Well, earlier this month, I ordered a couple of items from and paid extra for "3-5 day shipping," as opposed to ground. It wasn't until the day my order shipped that I discovered, you guessed it, the shipper was FedEx. They were supposed to make the delivery last Friday but unsurprisingly managed to screw the pooch. When I called Friday evening, the phone rep explained that they thought they were delivering to a residence, not a business. I had given them the full commercial address of a relative's small business, where I have packages delivered during the day. Yet somehow they got the cockamamie idea that I was shipping to a residence, and when I had never specified either way! Didn't "_____ Plaza" at the end of the address give them a clue? Since they were clearly in doubt, was it really too hard for the truck driver to take a few minutes to park in the spacious parking lot and inquire inside?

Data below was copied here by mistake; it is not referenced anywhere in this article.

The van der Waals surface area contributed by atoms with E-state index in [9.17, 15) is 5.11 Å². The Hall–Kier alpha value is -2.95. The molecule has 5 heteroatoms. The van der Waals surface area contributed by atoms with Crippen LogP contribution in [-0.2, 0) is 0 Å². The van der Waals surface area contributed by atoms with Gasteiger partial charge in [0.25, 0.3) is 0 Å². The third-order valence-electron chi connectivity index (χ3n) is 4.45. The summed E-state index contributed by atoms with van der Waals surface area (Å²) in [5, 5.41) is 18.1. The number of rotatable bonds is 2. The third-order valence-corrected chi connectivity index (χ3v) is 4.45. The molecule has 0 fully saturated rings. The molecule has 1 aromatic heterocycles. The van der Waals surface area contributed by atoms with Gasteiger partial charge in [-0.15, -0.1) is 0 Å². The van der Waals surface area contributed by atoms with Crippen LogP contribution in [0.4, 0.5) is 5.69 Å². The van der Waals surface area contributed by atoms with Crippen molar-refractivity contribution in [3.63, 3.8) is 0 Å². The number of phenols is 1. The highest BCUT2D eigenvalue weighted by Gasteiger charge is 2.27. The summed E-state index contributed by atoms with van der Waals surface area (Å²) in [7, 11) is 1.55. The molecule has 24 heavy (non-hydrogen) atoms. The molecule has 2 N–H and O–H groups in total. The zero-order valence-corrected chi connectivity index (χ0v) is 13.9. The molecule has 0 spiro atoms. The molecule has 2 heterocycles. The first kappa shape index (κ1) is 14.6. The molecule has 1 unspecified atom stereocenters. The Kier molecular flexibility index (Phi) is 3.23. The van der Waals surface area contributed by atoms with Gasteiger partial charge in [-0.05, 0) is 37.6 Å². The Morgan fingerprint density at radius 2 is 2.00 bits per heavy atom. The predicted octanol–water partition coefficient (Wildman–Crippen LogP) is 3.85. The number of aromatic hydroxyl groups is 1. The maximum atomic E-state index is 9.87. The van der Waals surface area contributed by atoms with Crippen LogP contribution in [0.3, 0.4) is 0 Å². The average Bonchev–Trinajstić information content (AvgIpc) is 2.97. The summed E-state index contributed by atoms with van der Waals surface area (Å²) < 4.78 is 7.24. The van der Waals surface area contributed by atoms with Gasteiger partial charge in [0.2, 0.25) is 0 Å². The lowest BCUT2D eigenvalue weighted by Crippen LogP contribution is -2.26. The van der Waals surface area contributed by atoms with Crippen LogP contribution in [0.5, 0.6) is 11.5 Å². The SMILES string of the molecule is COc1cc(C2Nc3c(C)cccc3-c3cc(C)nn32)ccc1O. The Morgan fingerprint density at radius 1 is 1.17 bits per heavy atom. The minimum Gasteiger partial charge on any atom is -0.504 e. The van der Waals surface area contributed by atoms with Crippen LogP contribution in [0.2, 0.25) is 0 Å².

Yes. He apparently turned right around and didn't even try. The phone rep was as nice as she could be, to her credit, and apologized. She said she'd send a message so the truck could deliver on Saturday. Not surprisingly, it didn't arrive Saturday. Should we be surprised that it didn't come today, either? The second rep said, "But we don't deliver to residences on Mondays." What kind of goddamn morons are these, that they're still insisting that they're delivering to a residence, after I've now told them twice that it's to a business? The rep was rude, holier-than-thou and incompetent, so I blew back, "You can all go to hell, just shut up!" and hung up. shares their guilt by association. This is my second experience with them, and they're not doing well at all. Tomorrow will be the fifth delivery day, still within the specified timeframe, but at this point I'm going to insist on a refund of the slightly expedited shipping charges. I could have chosen ground shipping at no additional charge, and at least I'd have known it would take a while.